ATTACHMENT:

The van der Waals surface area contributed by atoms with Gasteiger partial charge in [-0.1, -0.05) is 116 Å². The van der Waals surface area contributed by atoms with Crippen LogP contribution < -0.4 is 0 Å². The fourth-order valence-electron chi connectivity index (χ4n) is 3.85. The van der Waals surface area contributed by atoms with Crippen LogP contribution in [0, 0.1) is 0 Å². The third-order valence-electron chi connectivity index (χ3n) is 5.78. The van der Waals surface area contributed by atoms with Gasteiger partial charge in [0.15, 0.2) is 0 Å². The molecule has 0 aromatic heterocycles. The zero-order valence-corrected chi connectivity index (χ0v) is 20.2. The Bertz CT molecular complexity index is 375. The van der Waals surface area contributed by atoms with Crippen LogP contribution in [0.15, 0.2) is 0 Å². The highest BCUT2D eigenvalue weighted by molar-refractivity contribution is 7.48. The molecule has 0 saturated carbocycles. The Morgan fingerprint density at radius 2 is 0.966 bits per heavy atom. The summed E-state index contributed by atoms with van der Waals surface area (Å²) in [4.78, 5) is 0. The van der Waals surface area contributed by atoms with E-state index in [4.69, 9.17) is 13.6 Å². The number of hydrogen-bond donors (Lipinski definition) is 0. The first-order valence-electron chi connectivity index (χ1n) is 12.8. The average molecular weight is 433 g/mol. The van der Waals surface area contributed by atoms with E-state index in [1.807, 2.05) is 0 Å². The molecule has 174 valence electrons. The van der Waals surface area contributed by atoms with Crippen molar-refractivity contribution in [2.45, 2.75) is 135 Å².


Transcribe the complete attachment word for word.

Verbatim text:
The van der Waals surface area contributed by atoms with Gasteiger partial charge in [-0.1, -0.05) is 116 Å². The van der Waals surface area contributed by atoms with Crippen LogP contribution < -0.4 is 0 Å². The fourth-order valence-electron chi connectivity index (χ4n) is 3.85. The van der Waals surface area contributed by atoms with Crippen LogP contribution in [0, 0.1) is 0 Å². The third-order valence-electron chi connectivity index (χ3n) is 5.78. The van der Waals surface area contributed by atoms with Gasteiger partial charge in [0.15, 0.2) is 0 Å². The molecule has 0 aromatic heterocycles. The zero-order valence-corrected chi connectivity index (χ0v) is 20.2. The Bertz CT molecular complexity index is 375. The van der Waals surface area contributed by atoms with Crippen LogP contribution in [0.15, 0.2) is 0 Å². The highest BCUT2D eigenvalue weighted by molar-refractivity contribution is 7.48. The molecule has 0 saturated carbocycles. The Morgan fingerprint density at radius 2 is 0.966 bits per heavy atom. The summed E-state index contributed by atoms with van der Waals surface area (Å²) in [4.78, 5) is 0. The van der Waals surface area contributed by atoms with E-state index in [4.69, 9.17) is 13.6 Å². The number of hydrogen-bond donors (Lipinski definition) is 0. The first-order valence-electron chi connectivity index (χ1n) is 12.8. The average molecular weight is 433 g/mol. The van der Waals surface area contributed by atoms with E-state index in [1.807, 2.05) is 0 Å². The molecule has 174 valence electrons. The van der Waals surface area contributed by atoms with Crippen molar-refractivity contribution in [2.45, 2.75) is 135 Å².